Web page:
The issues surrounding sick leave and redundancy are complex. Perhaps during more economically prosperous times the advice would be more focused on ensuring that every last drop of your entitlement was gleaned, but we are in difficult times where, sadly, redundancy is rife. While we would certainly encourage you to seek professional advice to ensure you are/have been treated fairly, it is important to remember that times are tough and we all have to do what we can to keep hold of our jobs.
One of the first things to point out is that being made redundant while on sick leave is totally legal. Yes, there needs to be certain criterion that is adhered to, but in the main it is perfectly acceptable. So before you start yelling ‘unfair dismissal’, you need to know that it is quite possible to be made redundant when you are on sick leave – whatever the illness. Of course, that sounds pretty awful, especially if you are dealing with a really bad illness, but these are tough economic times and tough decisions need to be made to keep businesses afloat. Poor attendance and sickness/sick leave is often used as a deciding factor in making redundancies so this is an accepted practice.
So how do you know if your redundancy during your sick leave is legal? Although this article cannot take the place of personalised advice by an employment law professional that can read through your Terms & Conditions of Employment with a fine toothed comb, it is useful as a general guideline.
Were You Informed of Potential Redundancy?
Your employer will have needed to inform you that redundancies were likely to take place at some point in the future. Although there is no clear guideline as to how soon before the actual redundancies are made, this information needs to be given, at least a week is the minimum, with details via email also considered acceptable. If you are on sick leave you may be asked to attend the office to be informed of this, so if you are unable to attend due to your illness this still counts as you being told.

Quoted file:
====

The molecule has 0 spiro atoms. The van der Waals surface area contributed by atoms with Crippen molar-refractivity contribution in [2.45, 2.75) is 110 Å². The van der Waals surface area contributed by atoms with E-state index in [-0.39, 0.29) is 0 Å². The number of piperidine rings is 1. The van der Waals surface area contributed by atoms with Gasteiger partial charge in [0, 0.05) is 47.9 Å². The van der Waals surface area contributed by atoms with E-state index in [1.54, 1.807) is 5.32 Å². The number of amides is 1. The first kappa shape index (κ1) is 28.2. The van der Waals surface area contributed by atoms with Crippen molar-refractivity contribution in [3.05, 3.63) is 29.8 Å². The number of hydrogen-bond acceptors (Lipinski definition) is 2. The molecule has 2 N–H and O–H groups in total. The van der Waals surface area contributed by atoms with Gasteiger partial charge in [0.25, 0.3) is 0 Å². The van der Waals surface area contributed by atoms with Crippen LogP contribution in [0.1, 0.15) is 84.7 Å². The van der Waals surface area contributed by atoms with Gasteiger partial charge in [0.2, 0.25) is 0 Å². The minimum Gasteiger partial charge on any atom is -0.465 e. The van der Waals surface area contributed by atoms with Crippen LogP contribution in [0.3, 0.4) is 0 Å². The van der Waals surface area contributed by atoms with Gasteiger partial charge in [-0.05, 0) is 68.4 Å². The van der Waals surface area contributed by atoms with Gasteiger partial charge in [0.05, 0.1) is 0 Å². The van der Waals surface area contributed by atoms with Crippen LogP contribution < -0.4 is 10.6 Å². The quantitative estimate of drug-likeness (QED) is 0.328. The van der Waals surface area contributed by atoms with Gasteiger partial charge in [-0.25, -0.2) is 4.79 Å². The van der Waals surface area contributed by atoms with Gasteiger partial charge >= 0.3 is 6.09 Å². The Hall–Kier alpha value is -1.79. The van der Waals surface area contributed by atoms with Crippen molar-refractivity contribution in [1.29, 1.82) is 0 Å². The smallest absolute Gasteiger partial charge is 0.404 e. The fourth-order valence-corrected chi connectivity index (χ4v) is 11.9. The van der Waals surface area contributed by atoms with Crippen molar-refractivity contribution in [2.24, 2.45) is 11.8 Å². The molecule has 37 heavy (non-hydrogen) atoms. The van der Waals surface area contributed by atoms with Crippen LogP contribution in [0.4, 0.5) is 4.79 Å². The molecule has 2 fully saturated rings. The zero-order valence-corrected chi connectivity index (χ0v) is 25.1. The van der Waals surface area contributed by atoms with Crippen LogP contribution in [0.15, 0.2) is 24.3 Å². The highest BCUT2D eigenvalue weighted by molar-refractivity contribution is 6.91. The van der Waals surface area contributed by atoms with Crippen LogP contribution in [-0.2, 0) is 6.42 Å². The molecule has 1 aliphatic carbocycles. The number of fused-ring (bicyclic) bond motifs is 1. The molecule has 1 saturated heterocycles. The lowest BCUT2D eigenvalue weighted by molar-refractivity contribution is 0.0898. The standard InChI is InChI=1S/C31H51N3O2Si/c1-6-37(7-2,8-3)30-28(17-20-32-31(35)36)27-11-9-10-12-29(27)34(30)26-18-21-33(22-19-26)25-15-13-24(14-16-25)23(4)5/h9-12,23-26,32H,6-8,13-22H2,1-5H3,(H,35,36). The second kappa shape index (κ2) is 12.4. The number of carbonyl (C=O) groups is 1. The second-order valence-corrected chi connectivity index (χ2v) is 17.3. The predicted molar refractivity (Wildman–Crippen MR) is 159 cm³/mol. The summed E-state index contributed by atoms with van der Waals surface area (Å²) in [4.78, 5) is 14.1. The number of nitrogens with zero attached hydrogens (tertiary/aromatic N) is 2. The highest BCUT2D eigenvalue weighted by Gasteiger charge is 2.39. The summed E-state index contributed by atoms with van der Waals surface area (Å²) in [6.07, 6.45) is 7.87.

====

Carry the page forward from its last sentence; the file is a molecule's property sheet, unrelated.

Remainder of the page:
Can Your Employer Show that the Decision was Taken Fairly?
If you have kept your employer informed of your illness and continuing sick leave requirements, they must be able to show that the decision to make you redundant was taken fairly. While this can include the fact that you have taken a lot of sick leave, they must be able to prove that anyone else with a similar record (with performance factors taken into consideration) was also considered. They may also need to prove that they looked into other areas of the company where you could have worked before making you redundant.
Redundancy Pay Entitlement
Your sick leave status can have a big impact on your redundancy payment entitlements, but not as much as the length of time you have worked for the company. Regardless of whether or not you are on sick leave, you are not entitled to any redundancy pay if you have less than 12 months service. There is a slight increase up to 24 months service, although the more generous payments come after two years continuous employment with the same company. Your notice period still counts when you are on sick leave and you also accrue holiday pay when you are on sick leave in the same manner as when you are not on sick leave, so be sure to get the holiday pay, notice pay and redundancy pay to which you are entitled.